The disaster that left at least 1,700 people dead or missing in the Gansu province town of Zhouqu was waiting to happen. The area has a tragic history of landslides. Two years ago, geological experts recommended the town be moved because of growing safety concerns that were almost impossible to eliminate. Similar proposals have got nowhere since the 1980s because local authorities lacked the necessary funds.
The question now, however, is not just whether the catastrophe could have been avoided, but whether it will be allowed to repeat itself. Even as survivors searched for the bodies of loved ones, they vowed to rebuild their homes in the same place, where their ancestors lived for generations. Their resilience and reverence for family is to be admired. But the central government must ensure that the lessons of their loss are learned.
The Ministry of Land and Resources blames record rainfall for triggering the slide. This is disingenuous. Such a deluge was inevitable sooner or later, and so were the tragic consequences. Blaming the weather ignores key contributing human factors. Geological experts from Beijing were called in following the May 2008 earthquake that killed more than 80,000 people in neighbouring Sichuan province. After that, the ministry listed Zhouqu, in a valley between two mountains, as a key site prone to landslides. There can be no question, therefore, that the authorities were fully aware of the growing danger, yet they did nothing.
Granted, the impoverished county could not afford the relocation plan, which would have cost more than 80 million yuan (HK$92 million) in preliminary work alone. And it is not easy to find a site for the expanding town on flat terrain along the Bailong River. Nor is it easy to overrule the wishes of people to stay put where their roots go back for generations. That said, the imminent risk of landslides was not something to be accepted fatalistically, as if it were an unpredictable event like an earthquake or tsunami. In fact, the risk had been exacerbated by reckless development leading to erosion and ecological damage, such as a rash of dam-building and logging, which deforested the mountainsides for 20-odd years until 1998. Since then, it has continued in defiance of a central government ban.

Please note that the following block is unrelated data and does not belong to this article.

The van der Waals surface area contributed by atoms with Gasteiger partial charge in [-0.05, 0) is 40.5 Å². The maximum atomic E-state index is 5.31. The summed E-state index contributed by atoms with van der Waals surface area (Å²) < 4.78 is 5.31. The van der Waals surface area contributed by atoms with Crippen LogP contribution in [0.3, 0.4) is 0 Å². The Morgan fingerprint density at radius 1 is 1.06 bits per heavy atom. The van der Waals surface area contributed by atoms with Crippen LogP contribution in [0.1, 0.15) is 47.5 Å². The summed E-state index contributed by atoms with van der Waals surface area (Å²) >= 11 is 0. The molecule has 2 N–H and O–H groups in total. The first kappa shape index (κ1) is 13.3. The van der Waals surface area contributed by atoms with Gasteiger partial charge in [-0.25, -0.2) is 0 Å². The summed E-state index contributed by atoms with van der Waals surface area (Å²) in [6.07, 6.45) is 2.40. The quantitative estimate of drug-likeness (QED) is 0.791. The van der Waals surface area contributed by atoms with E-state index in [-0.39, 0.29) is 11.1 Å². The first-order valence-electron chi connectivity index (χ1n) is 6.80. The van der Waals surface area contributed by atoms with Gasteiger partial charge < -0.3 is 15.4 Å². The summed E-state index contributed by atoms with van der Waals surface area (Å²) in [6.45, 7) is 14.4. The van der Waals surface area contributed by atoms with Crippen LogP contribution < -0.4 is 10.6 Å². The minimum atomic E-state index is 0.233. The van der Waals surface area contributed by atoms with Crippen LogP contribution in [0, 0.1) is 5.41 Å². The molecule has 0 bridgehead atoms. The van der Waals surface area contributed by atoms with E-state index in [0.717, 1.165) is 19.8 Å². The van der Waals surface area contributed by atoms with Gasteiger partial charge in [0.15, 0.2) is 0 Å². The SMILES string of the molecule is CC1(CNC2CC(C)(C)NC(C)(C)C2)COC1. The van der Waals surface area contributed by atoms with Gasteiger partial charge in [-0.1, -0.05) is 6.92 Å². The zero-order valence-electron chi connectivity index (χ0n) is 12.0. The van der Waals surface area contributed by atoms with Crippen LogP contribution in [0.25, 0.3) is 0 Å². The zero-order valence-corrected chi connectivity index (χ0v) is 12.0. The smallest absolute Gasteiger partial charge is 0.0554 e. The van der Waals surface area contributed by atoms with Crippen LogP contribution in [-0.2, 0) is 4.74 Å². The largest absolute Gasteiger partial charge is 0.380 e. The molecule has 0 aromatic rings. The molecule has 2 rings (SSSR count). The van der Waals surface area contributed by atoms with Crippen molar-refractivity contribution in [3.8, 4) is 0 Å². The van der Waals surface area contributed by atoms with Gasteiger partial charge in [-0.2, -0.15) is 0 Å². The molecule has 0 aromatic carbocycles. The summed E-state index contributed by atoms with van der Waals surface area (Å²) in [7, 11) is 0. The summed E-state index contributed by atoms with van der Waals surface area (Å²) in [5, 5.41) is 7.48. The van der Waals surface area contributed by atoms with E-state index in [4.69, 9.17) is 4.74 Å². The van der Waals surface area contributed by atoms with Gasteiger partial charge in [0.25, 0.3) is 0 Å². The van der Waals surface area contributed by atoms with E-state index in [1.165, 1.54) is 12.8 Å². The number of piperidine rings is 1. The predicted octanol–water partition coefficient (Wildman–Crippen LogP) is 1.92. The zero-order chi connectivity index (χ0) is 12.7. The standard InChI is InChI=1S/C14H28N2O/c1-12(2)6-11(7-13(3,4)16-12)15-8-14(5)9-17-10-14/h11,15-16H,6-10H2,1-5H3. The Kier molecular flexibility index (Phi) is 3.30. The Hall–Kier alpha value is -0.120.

The excuse of lack of funds to relocate Zhouqu, while real enough, raises complex questions about the nation's priorities. Surely, with all the money that is being spent on the Shanghai World Expo, or on the high-speed rail network, some can be found for urgent measures to protect people's lives. Co-incidentally, with the raised profile of the threat to Zhouqu two years ago, Beijing launched a four trillion yuan economic stimulus package to counter the global financial crisis. Government officials around the country lavished money on infrastructure projects, including their own pet schemes. Sadly, saving Zhouqu was not one of them, though the cost of making a start on it would have been a drop in the bucket.
There must be a full inquiry into the circumstances leading up to the Zhouqu disaster. If lessons are to be learned and action taken to prevent similar tragedies in the future, there can be no cover-ups. A reminder of that emerged last week after an explosion at a Henan coal mine last June that killed 49 workers. The mine probably should not have been operating, after a gas leak killed 12 men two months earlier. But official pressure and hush money was used to cover up the accident. Transparency and a proper inquiry could have saved a lot of lives.